Severe, pervasive, and irreversible. Those are three words you definitely do not want to hear said in relation to global warming. But that’s how the Intergovernmental Panel on Climate Change (IPCC) characterizes what’s coming if we don’t clean up our act. The good news is that things are changing. Even if some don’t want them to.
First the tough love: The IPCC just released its latest Synthesis Report, a document that wraps up current climate data with a bow, and it does not mince words. Unless worldwide carbon emissions fall to zero by 2100, humanity will walk straight into what could charitably be termed deep doo-doo. And that’s no fringe opinion. Ninety seven percent of climate scientists agree that human-caused climate change is very real and deadly serious.
Yet despite the virtually unanimous scientific certainty that civilization is heading for a climate cliff, some among us are still stuck in denial and remain all in favor of burning more coal, building more pipelines, and shutting down the EPA’s new carbon emissions regulations among other things. Others say even if there is a problem it’s hardly worth what it would cost to solve.
The IPCC report disagrees. It says that fixing our impending atmospheric apocalypse is not only doable, it wouldn’t significantly affect global economic growth. To mangle Robert Frost, two roads are diverging in an overheating wood, and a few folks don’t want us taking the one less traveled by. Except we already are, and it’s already working.
Wind power and solar energy, for example, accounted for 44% of all new electricity generating capacity built between 2011 and 2013.1 Renewable energy consumption in the U.S. grew 6% from 2009 to 20102 while coal production dropped more than 7% from 2011 to 2012.3 Solar power will be as cheap or cheaper than current average electricity rates in 47 states by 2016.4 New automobile standards are cutting carbon pollution from new cars in half by 2025.5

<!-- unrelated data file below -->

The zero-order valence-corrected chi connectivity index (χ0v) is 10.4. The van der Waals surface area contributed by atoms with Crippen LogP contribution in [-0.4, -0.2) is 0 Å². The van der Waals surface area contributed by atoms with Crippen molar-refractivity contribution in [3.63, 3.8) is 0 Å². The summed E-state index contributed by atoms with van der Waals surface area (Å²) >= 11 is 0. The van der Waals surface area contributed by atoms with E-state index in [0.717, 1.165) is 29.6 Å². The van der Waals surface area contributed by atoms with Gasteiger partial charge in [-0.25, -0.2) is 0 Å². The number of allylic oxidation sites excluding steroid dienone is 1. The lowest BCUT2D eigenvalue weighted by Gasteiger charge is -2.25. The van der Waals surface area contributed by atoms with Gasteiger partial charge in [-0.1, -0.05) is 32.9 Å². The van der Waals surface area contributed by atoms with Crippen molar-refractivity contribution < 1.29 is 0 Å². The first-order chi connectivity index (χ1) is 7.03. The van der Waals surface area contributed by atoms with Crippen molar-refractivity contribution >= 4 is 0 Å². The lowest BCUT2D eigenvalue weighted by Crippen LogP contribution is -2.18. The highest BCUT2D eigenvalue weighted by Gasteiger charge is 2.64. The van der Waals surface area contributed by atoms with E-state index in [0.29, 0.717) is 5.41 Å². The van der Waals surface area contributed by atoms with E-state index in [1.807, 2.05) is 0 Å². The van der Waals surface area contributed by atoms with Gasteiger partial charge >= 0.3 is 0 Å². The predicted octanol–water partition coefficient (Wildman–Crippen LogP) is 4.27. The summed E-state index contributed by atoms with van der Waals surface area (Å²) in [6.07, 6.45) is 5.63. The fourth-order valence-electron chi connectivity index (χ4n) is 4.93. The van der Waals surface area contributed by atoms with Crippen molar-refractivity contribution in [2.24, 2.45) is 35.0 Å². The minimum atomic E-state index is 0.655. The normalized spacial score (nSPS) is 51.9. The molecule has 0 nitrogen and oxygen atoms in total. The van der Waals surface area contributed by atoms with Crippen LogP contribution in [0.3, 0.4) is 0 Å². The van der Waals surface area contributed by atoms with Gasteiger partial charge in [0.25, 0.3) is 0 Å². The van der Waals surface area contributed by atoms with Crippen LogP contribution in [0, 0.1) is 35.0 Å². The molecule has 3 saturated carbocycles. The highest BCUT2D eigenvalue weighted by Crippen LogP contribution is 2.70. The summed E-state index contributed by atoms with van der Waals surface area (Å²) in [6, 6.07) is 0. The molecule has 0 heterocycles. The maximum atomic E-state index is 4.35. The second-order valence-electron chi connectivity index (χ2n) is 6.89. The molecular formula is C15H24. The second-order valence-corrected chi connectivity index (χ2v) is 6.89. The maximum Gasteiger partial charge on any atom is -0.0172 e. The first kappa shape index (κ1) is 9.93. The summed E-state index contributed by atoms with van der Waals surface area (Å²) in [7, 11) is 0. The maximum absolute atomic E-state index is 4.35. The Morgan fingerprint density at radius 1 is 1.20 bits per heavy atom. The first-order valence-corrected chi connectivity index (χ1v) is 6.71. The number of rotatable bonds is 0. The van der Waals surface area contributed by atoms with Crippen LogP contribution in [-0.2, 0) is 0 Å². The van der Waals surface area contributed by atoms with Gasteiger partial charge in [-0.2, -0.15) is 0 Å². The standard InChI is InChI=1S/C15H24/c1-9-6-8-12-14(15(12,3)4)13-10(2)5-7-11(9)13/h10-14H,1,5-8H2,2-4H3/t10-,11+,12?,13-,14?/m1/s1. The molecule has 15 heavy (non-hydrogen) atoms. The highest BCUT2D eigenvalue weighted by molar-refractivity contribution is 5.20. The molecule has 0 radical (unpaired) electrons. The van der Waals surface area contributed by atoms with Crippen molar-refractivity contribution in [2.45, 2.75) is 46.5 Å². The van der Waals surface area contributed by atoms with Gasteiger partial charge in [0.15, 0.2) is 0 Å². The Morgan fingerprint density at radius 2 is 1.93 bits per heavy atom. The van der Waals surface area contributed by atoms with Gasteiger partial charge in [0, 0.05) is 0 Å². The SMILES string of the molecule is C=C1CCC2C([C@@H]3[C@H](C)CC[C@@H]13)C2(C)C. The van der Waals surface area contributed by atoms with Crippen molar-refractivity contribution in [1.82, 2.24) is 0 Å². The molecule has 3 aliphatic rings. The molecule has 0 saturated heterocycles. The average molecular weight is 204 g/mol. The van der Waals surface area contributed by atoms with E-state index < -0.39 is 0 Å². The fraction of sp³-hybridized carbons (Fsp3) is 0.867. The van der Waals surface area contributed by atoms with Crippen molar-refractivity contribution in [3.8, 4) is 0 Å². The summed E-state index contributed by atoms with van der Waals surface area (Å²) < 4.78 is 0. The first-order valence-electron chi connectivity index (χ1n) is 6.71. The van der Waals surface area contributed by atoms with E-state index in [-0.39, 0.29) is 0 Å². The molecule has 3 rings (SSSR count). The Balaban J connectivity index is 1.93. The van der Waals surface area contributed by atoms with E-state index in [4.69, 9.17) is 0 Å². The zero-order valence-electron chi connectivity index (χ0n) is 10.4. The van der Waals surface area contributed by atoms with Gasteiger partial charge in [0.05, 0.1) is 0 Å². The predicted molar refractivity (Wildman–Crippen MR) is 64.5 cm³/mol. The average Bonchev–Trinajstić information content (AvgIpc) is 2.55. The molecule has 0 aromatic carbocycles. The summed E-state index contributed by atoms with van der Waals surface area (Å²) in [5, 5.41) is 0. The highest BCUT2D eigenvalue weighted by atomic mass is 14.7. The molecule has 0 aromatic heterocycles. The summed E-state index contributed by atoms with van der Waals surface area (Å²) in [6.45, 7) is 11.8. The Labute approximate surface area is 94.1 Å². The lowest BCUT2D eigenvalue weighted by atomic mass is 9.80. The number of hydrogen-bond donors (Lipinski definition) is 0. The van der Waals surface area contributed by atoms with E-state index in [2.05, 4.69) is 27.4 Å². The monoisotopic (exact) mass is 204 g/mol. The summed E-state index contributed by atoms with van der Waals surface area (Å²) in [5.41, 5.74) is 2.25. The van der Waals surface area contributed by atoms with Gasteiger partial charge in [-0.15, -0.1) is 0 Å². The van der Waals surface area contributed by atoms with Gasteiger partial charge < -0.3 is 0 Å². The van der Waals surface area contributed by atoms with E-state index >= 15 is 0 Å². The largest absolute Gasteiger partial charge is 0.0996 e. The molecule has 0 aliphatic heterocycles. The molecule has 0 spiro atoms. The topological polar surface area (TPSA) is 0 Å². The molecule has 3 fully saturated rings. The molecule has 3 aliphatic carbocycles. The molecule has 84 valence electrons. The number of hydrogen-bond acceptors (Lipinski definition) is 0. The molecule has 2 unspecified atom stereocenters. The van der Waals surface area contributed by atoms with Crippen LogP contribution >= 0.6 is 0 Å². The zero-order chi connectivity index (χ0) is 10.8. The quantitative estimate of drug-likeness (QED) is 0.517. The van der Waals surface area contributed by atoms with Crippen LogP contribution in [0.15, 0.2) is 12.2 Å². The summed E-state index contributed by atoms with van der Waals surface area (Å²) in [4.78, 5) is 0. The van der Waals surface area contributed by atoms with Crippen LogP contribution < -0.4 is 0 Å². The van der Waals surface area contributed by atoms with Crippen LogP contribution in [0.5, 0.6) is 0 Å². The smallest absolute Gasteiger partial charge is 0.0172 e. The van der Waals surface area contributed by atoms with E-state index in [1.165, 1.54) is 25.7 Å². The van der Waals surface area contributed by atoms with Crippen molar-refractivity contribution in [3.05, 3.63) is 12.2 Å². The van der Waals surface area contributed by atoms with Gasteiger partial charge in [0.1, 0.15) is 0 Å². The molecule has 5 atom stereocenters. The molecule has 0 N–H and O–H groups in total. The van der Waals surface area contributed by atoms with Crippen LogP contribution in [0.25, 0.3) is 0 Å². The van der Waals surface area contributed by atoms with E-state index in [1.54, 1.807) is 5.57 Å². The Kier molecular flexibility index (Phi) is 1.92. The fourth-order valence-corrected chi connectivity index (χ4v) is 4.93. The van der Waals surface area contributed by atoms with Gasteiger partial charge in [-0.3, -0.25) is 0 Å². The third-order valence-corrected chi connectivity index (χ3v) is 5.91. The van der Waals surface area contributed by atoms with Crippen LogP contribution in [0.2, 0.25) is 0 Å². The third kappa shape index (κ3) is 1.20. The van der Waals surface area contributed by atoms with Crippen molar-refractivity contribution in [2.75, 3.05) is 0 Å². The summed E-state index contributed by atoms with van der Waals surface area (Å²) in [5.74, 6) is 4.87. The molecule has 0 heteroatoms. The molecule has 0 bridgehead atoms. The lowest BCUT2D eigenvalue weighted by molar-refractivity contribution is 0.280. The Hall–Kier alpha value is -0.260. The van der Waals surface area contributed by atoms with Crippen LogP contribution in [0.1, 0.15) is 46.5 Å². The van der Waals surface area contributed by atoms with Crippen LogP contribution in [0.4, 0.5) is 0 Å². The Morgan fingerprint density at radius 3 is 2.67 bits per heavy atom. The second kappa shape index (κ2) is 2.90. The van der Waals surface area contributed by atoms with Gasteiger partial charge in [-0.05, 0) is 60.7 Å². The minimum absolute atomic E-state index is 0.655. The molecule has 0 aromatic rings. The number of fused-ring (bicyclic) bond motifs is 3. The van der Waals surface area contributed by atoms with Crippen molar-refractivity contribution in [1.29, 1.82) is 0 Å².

So where’s the economic disaster? Because the naysayers have been naysaying for years that we’ll kill our economy if we foolishly take steps to reign in climate change.
Yet we are. And economic harm is nowhere in sight. Instead, the unemployment rate just fell to 5.8%6 and we’re adding over 200,000 jobs per month.7 Corporate profits set a record in 2013,8 and the dollar is up 11% against the Euro in just the last six months alone.9 The fearsome deficit is at its lowest level since 2008,10 the annual inflation rate is a piddly 1.4%,11 and both the Dow Jones and the S&P Index hit record highs the day I wrote this.12
Obviously, economic cause and effect calculations are more complicated than this, but the point remains: Despite the resistance, we’re transitioning to a carbon-free economy anyway, and it hasn’t hurt. That’s no surprise. The Union of Concerned Scientists says using renewables for just 25% of our energy needs would yield $288 billion in economic benefits and create three times more jobs than producing an equivalent amount of power from fossil fuels.13
On other words, there are no real problems created by switching to clean energy. But we’ll have plenty if we don’t. We must fix this thing called climate change, and we can prosper doing it. The next time somebody tries to tell you differently, tell them to save their hot air for a planet that needs it.
About the Inkslinger
The Inkslinger has written about environmental issues for over 20 years and is a freelance writer for some of America's most iconoclastic companies and non-profits. His true loves include nature, music of the Americana/rock and roll variety, interior design, books, old things, good stories, pagan rituals, and his wife of 24 years, with whom he lives in an undisclosed chemical-free rural Vermont location along with his teenage daughter and two infinitely hilarious Australian shepherds.
The Inkslinger has written about environmental issues for over 20 years and is a freelance writer for some of America's most iconoclastic companies and non-profits. His true loves include nature, music of the Americana/rock and roll variety, interior design, books, old things, good stories, pagan rituals, and his wife of 24 years, with whom he lives in an undisclosed chemical-free rural Vermont location along with his teenage daughter and two infinitely hilarious Australian shepherds!